Two, it’s a way for newcomers to open source — people who simply don’t know what’s out there — to get introduced to the available applications without having to dig through an installation repository or just stumble around.
They can find out relatively quickly what’s worthwhile, what other people are using and benefiting from, and what applications cover what sort of duties like the difference between OpenOffice or Scribus.
Perhaps in the future we’ll see features like detailed community feedback or comments on each entry, but for now the forums on the site are handling that job.
December 27th, 2007 by iDunzo
Victory in the next-gen war is far from decided, but analysts are already predicting the extinction of the plain vanilla DVD format.
Michael Nathanson of Bernstein Research notes that sales of regular DVDs were down more than 4 percent in 2007, and he attributes the decline to competition from HD DVD and Blu-ray. Upshot is that retail shelf space devoted to regular DVDs will shrink to make room for next-gen discs.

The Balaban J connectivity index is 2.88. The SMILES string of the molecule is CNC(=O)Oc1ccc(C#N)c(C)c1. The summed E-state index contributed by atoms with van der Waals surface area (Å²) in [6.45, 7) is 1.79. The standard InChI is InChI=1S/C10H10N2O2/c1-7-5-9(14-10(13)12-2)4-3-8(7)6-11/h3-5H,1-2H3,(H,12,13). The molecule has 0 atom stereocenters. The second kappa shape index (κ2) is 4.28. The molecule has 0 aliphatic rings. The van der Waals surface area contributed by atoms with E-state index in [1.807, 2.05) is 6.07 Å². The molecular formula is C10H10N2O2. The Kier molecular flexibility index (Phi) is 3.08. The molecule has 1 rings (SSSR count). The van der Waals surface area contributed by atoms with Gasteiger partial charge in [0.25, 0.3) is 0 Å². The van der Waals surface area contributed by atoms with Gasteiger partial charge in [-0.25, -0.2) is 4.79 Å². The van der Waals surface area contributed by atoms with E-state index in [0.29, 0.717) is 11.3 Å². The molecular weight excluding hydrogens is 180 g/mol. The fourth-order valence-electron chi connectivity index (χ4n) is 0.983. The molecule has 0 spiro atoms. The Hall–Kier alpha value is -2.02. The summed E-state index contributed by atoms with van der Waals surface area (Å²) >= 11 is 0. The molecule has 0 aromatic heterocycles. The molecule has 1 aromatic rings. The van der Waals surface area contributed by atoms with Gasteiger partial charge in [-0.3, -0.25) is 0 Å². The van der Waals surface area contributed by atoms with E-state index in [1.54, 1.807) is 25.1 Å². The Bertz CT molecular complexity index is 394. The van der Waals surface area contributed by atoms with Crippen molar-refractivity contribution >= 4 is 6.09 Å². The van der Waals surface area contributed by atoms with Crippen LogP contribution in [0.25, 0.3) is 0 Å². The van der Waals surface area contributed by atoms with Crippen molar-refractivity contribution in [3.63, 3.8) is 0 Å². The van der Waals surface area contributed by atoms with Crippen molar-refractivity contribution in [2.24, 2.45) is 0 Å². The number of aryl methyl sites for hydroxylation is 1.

But there’s less upside for participants than previous format changes, Nathanson says.
Unlike going from videotape to disc or vinyl to CD, the DVD to hi-def migration isn’t compelling enough to get consumers to re-buy movies they already own.
December 27th, 2007 by iDunzo
From time to time I’ve mentioned Linux distributions specifically designed for low-end systems — some of which I’ve used to save machines from the dumpster.
Today I’ve got a new release of one such Linux distro: VectorLinux version 5.9.
VectorLinux, built using the ever-popular Slackware distribution and now using the 188.8.131.52 / 184.108.40.206 kernel (depending on which edition you’re using), has been designed to work as well as possible on an older system, although it comes in a couple of different editions to take advantage of newer hardware whenever possible.